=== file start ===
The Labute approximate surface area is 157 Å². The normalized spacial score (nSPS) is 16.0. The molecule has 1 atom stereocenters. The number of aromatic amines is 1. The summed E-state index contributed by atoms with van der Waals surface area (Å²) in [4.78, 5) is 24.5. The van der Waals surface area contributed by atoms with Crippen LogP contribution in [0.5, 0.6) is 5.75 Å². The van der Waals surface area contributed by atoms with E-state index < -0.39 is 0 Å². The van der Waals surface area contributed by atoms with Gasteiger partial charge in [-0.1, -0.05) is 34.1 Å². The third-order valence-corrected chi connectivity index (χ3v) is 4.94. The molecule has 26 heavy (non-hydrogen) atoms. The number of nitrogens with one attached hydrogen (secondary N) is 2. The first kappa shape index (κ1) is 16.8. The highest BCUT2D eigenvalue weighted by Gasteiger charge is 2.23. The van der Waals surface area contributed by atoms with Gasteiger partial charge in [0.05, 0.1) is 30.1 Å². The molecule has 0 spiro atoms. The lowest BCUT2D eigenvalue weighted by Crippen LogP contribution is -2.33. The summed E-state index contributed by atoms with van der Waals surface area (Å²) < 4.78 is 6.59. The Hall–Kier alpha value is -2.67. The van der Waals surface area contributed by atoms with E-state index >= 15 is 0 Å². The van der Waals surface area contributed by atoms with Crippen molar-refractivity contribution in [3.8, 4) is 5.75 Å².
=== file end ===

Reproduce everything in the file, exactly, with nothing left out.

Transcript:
The Labute approximate surface area is 157 Å². The normalized spacial score (nSPS) is 16.0. The molecule has 1 atom stereocenters. The number of aromatic amines is 1. The summed E-state index contributed by atoms with van der Waals surface area (Å²) in [4.78, 5) is 24.5. The van der Waals surface area contributed by atoms with Crippen LogP contribution in [0.5, 0.6) is 5.75 Å². The van der Waals surface area contributed by atoms with E-state index < -0.39 is 0 Å². The van der Waals surface area contributed by atoms with Gasteiger partial charge in [-0.1, -0.05) is 34.1 Å². The third-order valence-corrected chi connectivity index (χ3v) is 4.94. The molecule has 26 heavy (non-hydrogen) atoms. The number of nitrogens with one attached hydrogen (secondary N) is 2. The first kappa shape index (κ1) is 16.8. The highest BCUT2D eigenvalue weighted by Gasteiger charge is 2.23. The van der Waals surface area contributed by atoms with Gasteiger partial charge in [0.05, 0.1) is 30.1 Å². The molecule has 0 spiro atoms. The lowest BCUT2D eigenvalue weighted by Crippen LogP contribution is -2.33. The summed E-state index contributed by atoms with van der Waals surface area (Å²) < 4.78 is 6.59. The Hall–Kier alpha value is -2.67. The van der Waals surface area contributed by atoms with E-state index >= 15 is 0 Å². The van der Waals surface area contributed by atoms with Crippen molar-refractivity contribution in [3.8, 4) is 5.75 Å².